The horror of what has transpired on this landscape, in “the land’s vapors,” must not be forgotten, because the shape of the land and so many of its people have become very different, yet invisible, without these essential words. One can never adequately address such large-scale violation. Lan understands the scope of the tragedy and the necessity of coming as close as possible to giving that tragedy an accessible shape.
In this poem, everything moves and moves toward the conclusion, in which Lan brilliantly juxtaposes the Nuclear Research Center with a convent, beyond which is a cemetery with “a mountain of crosses which doesn’t stop rising.” The dead in a war-scarred land should never leave us. One way to keep them present is to honor them with language like this.
Adam Karlin is the son of a Vietnam veteran and a journalist who brings to mind what a crusty newspaper editor said to me when the Vietnam War was raging: “Reporting and poetry have a lot in common. They’re both trying to say as much as possible in as few words as possible.” “How I Didn’t Find My Father’s War in Vietnam” is concise, direct, and poetic at the same time.
The cynicism—mine or the marketers or both—wore me down. I went from the DMZ to the Mekong Delta to the Central Highlands, a litany of ‘War Tours.’ Asking: what am I looking for in Vietnam? More specifically: when was I looking for? Nha Trang, Part A: a beach town overwhelmed by Russian tourists who tossed endless reserves of insults at locals. Part B: The hometown of Mr. Nguyen, family friend who fled as a boat person to the Philippines and smuggled himself to America to become a NASA engineer. Was Da Nang pocked with dust and Chinese construction equipment and foremen? Or was it the port where dad first landed in Vietnam? Were the Cu Chi tunnels a network of underground passages used by the Vietnam Cong to attack American infrastructure, or a theme park where tourists could empty AK-47 clips into paper targets? Pencil in : C) All of the above.
Earlier in the piece, Karlin says he had gone to find his father’s war, not to go sightseeing. But as he makes clear, with a crisp diction, not being a tourist is impossible. He’s just another surprised pilgrim, taking into himself, and giving his readers the connections and disconnections that greet him. “Loud Irish tourists interrupted my solitude” on Marble Mountain, near the airbase where his father served. He carries a joss stick insistently thrust at him by a Vietnamese woman with black teeth whose rules he respects and follows.
The moment wasn’t perfect. But it was real, I thought, and so is Vietnam, which I am maybe seeing for the first time, through its own joss stick smoke and rituals and land and sea and sky.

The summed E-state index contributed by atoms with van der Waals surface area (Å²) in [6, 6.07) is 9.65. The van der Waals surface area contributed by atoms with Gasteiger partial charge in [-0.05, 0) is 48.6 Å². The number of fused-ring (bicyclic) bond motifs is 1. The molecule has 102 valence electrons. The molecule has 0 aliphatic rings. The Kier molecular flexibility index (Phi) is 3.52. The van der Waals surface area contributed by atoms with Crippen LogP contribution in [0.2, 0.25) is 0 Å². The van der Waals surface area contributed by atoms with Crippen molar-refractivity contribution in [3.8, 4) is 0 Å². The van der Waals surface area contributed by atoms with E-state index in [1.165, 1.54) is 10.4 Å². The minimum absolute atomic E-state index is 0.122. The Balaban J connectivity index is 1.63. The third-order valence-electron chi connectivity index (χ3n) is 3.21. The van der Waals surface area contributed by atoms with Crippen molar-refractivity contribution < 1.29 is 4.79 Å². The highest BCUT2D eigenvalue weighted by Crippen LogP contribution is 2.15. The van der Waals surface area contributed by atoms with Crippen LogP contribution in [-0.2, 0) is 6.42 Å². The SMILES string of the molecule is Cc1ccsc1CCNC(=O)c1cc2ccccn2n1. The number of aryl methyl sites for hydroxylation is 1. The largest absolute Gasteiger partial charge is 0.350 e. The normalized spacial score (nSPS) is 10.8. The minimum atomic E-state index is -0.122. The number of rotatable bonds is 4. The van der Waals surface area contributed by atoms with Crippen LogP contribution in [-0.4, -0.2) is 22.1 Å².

Here, Karlin recognizes the gift of finding something he was not looking for. Sharing the lesson without being self-righteous or smug helps make what he says so authoritatively affecting.
Again and again the poetry in this book makes us see more acutely by connecting the mundane present to the past. Deborah Paredez is the daughter of a Vietnam War veteran and widely published feminist essayist who teaches at Columbia University. This is her poem, “A History of Bamboo:”
The bamboo out back
is taking over—infantry
from the neighboring city lot.
Each week another advance
nearer to the bedroom window
the view now only
green reed and yearning
stalk. There is no stopping
the free-running roots
the garden guide instructs
unless a trench is dug
to uproot the system.
In Laos, a farmer digs
for bamboo shoots
and his spade strikes
a cluster bomb
startled from its mud cradle.
At night the hollow poles rise
and answer to the wind.
Who knows how many
more will surface by morning.
It was easy to see from the beginning where this poem was headed, but that does not diminish the value of its stark violence: invasion; a cluster bomb in a cradle of mud. The juxtaposition is perfect. Children in cradles died and were buried in cradles of mud after invasions. When the hollow spokes of the bamboo answer to the wind at night, the question at the end of the poem becomes a statement. Paredez knows what invasions can leave behind and her note at the bottom of the page informs us that between 1964 and 1973, the United States military dropped two million tons of explosives on Laos alone.
There is no escape from the cradle of this shame. There is no doubt of the importance of Inheriting the War.